"I tracked my daily calories and made sure to have a 500 calorie deficit every day," a friend told me. "At first, I lost quite a bit of weight — but then, without changing anything, I not only stopped losing, but started gaining again, until I weighed more than I did before I ever went on a diet. I think going low-calorie totally messed my metabolism up."
We've all heard this same story, in one way or another — but does (significant) weight loss really slow your metabolism down, and if so, what does that mean?
What is metabolism, and what factors impact yours?
Metabolism — which quite interestingly comes from the Greek word for "change" — is a label we use for the chemical stuff bodies do to stay alive, so things like converting food to energy and other things we need, and getting rid of waste.
Everything from your age to your biological sex, and from your genetic makeup to your weight and height, influence your BMR, along with certain medical conditions. But other factors, including what we eat, do impact our metabolism as well. The thermic effect of food (TEF) refers to the calories we burn digesting what we just ate, for instance.
Does losing weight change your metabolism?
Yes, it does. As your BMI drops, your body will automatically need fewer calories to sustain itself as well, meaning that a slowed basal metabolic rate is actually a perfectly normal and expected feature of weight loss. Research has also shown, however, that the basal metabolic rate often goes through more changes than would be expected based on your new weight alone.
This kind of makes sense, too — historically, humans didn't have access to the calorie bonanza many of us do today, and losing weight was bad news and a sign of food insecurity. So this change in metabolism, callled adaptive thermogenesis, is believed to serve the purpose of preventing further weight loss and setting your body up to gain weight again.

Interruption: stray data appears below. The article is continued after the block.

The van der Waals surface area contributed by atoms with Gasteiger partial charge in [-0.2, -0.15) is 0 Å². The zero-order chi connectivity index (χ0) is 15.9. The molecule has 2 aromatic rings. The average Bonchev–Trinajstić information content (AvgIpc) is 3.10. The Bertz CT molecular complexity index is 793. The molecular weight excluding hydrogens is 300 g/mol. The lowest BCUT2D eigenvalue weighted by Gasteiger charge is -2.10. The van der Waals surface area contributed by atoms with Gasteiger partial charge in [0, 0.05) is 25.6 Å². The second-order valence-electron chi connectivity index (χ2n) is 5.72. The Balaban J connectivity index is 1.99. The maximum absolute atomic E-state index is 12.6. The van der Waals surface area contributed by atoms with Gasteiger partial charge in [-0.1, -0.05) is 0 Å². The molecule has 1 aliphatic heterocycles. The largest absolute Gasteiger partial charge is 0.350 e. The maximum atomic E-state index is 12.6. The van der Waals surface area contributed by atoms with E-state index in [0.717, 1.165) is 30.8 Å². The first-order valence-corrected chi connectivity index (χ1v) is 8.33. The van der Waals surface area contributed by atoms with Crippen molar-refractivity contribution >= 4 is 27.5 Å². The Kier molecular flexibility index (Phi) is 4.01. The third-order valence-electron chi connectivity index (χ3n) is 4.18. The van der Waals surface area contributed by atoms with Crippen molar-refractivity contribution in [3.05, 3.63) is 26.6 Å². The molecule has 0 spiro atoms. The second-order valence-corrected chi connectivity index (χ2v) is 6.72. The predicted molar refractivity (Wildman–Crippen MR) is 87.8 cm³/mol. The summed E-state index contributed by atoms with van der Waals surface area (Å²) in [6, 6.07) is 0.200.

The whole thing goes a long way towards demonstrating why gradual weight loss with the help of minor calorie deficits is the more sustainable choice, doesn't it? When you take this approach, you're not sending your body into a starvation mode that will make it fight tooth and nail to get the weight back.
If anyone made an effort to lose weight — lots of it — it was the Biggest Loser crew. They started out, on average, at 328 pounds. By the end of 30 weaks of blood, sweat, tears, and dieting, that average had dropped to 200 pounds. Their reduction in body fat was similarly impressive. Yet, a now famous 2016 determined that all but one gained weight again six years on, and many were very close to their starting weight.
It's not all bad news, though — over half of the participants "maintained at least 10 percent weight loss", the study said, and over one-fith of overweight people who lose significant amounts of weight do. Healthy lifestyle changes are also pretty likely to be maintained.
What can you take away from this?
The only way to prevent the effects of adaptive thermogenesis from having much of an impact on you is to lose weight gradually with a healthy diet that meets your nutritional needs — so your body doesn't think it's starving (or, to be more precise, so that your body isn't starving). This is why fad and crash diets are such as bad idea and why people often regain their weight and more immediately after. (Your mind does neat things like craving food terribly to "make you binge" to help this process along, too.)
After you reach your goal weight — which should fall into the healthy weight range, and not anywhere under — you then switch to weight maintenance and stop losing weight. Yup, we know from experience that seeing the numbers on the scale go down is exhilierating and maintance is a bit of a let-down. But hey, if it's time for you to go to maintance, the point at which you neither gain nor lose, you've meet your goal. That's not just an achievement, but one that will still take some hard work to keep up. Maybe that's why they call it "maintenance".